Take the 2-minute tour ×
Mathematics Stack Exchange is a question and answer site for people studying math at any level and professionals in related fields. It's 100% free, no registration required.

For example: Prove that (something)⊨(another thing)

Is it the same as "Prove that (something)⊢(another thing)"?

The single turnstile symbol always appears during sample proofs in my lecture notes. Yet my homework question suddenly got the double turnstile symbol, am I supposed to take it as a single turnstile symbol and do syntactical proving using natural deduction? Thanks!

share|improve this question
2  
$\vDash$ usually refers to semantic entailment. In the presence of a soundness theorem, $P \vdash Q$ implies $P \vDash Q$. –  Zhen Lin Sep 2 '12 at 9:47
2  
The person in the best place to answer your question is the person who assigned the homework. –  Gerry Myerson Sep 2 '12 at 11:26
1  
Possibly useful: What is the difference between ⊢ and ⊨? –  MJD Sep 2 '12 at 16:17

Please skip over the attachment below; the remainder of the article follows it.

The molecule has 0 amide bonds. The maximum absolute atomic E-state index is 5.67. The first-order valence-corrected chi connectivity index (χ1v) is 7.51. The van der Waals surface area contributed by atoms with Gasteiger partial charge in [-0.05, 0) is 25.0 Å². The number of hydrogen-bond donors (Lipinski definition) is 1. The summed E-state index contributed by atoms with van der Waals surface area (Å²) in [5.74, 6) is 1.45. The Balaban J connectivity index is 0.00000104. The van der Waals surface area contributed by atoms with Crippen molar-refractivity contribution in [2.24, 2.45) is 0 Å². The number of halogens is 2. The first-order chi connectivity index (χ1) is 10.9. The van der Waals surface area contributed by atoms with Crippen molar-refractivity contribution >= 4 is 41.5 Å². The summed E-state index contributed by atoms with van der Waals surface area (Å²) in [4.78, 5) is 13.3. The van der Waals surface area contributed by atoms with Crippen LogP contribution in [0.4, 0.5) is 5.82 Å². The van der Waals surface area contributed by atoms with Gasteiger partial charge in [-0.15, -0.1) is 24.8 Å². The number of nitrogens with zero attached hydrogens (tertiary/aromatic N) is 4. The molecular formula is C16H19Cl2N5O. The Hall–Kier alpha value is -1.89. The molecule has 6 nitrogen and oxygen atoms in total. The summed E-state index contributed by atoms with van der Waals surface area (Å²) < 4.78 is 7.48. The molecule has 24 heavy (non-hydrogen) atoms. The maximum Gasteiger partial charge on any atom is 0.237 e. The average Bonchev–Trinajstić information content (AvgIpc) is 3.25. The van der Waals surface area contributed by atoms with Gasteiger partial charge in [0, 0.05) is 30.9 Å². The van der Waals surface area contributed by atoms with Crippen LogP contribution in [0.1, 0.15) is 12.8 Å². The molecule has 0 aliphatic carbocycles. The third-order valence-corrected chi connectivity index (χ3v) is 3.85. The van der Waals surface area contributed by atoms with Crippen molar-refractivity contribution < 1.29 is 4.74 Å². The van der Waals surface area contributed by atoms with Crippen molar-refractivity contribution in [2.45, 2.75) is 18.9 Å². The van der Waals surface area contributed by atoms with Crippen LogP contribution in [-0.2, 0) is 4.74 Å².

add comment

1 Answer 1

$\vDash$ stands for semantic truth rather than provabilty. It has two common uses:

  • $M\vDash\phi$ where $M$ is a structure, means that formula $\phi$ is always true in $M$. (For ordinary first-order logic, $M$ would consist of a non-empty universe plus concrete realizations for all functions and predicates in the language of $\phi$. For other logics it may be a stranger beast, such as a Kripke structure).

  • $T\vDash\phi$ where $T$ is a theory, means that $M\vDash\phi$ for every structure $M$ that satisfies the axioms of $T$.

The soundness and completeness properties of a formal system state that $T\vDash\phi$ if and only if $T\vdash\phi$ -- but if you're being asked specifically to argue for $T\vDash\phi$, you're probably supposed to do it by arguing more explicitly at the semantic level.

share|improve this answer
add comment

Your Answer

 
discard

By posting your answer, you agree to the privacy policy and terms of service.

Not the answer you're looking for? Browse other questions tagged or ask your own question.